This is not an easy article for me to write.
It should be easy, shouldn't it? Really, the facts of the matter are plain. The passion of Christ for black lives is not difficult to discern in the Scriptures. The blood of a Jewish man was spilled for everyone in every tribe, tongue and nation on the earth, in every generation. He paid so much—a deeply personal cost—for the privilege of fellowshipping with black men and women in unity and joy for all eternity. If this is about the worth of a black man to Jesus, if this is about what makes a black woman beautiful to God, then our opinions must go the way of the end of the book of Job: He is sovereign; He is Maker, Lord and God. We put our face in the dust, we humble ourselves, and we let Him speak and define the inarguable worth of a man to Him. Case closed, right?
No. Not as easily as I'd like it to be. It's never easy.
It was after the shootings of Alton Sterling and Philando Castile in July 2016 that the complexities of the brokenness of the human condition bore down on our little ministry. We tried to speak prophetically and pastorally into the pain. Our answers were inadequate, unprepared, and the narrative unclear. Many of our leaders and pastors (including me) lacked understanding and clarity. We weren't ready to serve helpfully in a moment where real, gospel help was most needed. In other words, while the Bible verses were clear, we had very little actual understanding regarding what our black brothers and sisters were feeling, thinking and experiencing in relationship to the tragic events of the day. It hadn't even occurred to us to ask.
Our first instinct wasn't to ask, "How are you doing? What are you feeling? How can I pray for you?" No. Our first instinct, reflexively, was to post on Facebook. Tweet something. Our first actions were to add our disconnected, uninformed, politically charged and racially naïve perspective to the fire of controversy, imagining it would be helpful. We were confused when the flames burned hotter afterwards.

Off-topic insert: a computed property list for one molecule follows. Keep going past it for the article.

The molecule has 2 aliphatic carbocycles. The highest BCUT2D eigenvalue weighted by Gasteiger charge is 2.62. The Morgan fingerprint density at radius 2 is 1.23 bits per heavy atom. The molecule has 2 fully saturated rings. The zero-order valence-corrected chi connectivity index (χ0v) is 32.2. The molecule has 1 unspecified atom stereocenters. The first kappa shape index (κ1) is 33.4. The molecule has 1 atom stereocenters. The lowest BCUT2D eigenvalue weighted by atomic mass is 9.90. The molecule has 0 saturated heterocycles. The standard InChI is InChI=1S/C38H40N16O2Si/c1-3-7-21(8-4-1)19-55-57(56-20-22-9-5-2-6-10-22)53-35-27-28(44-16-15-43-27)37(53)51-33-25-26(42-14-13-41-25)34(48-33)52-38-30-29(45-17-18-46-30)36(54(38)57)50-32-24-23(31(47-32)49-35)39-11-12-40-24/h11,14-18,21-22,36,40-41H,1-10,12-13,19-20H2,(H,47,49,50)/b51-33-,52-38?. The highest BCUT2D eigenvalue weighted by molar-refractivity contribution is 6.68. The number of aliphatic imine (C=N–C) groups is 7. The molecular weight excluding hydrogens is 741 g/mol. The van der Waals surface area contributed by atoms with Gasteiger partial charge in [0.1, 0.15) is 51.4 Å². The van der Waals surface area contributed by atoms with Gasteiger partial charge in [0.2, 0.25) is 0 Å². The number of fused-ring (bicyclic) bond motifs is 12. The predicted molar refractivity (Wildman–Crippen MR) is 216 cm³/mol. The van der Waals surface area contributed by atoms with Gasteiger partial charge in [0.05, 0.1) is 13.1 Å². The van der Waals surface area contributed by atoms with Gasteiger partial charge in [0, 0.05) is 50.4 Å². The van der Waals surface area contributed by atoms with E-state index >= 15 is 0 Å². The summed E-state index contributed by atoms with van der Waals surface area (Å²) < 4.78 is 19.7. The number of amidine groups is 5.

Theology and truth always seem clear in a vacuum of genuine relationship, empathy and compassion. Black and white, neat and clean, plain and simple often are the places where disconnected theory and detached pride mingle to birth confusion and conflict. God, who could have stayed at a distance and simply delivered perfect truth audibly from on high, understood that the best way to birth actual unity of heart was to enter into our messy lives. He came near. He became a man, and lived with us.
We don't even know what God incarnate had to say for the first 30 years of His time on Earth. He didn't write position papers on the Futility of Roman Engagement or post thoughts on the travesty of the Jewish high priestly appointments. He engaged with broken and confused people, and He listened. What's even more astonishing is that, in His outrageous humility, He learned.
We hosted, as a ministry, community gatherings after the shootings. We didn't plan anything else to happen beyond our friends having a place to share their pain, anguish, anger, fear and most of all, their stories. We listened. I learned a lot. In a few of my team meetings I asked a few on my team—young, gifted women; moms; and dads—to share their experiences in life and in our ministry. It was painful to listen to. I felt exposed. I had no idea regarding what they had experienced. I had never thought to ask.
A short while later, I was in Florida visiting my father, who was recovering from surgery. I engaged some friends in conversation. They were white friends, and, as it became clear, very Republican friends. They began to complain about the current national conversation and had particular vitriol for the Black Lives Matter movement. Fox News-fueled assumptions and narratives flowed effortlessly out of their mouths. I winced. I was still raw from the conversations we had been conducting as a ministry. The stories of my friends echoed within, and my heart beat faster, harder.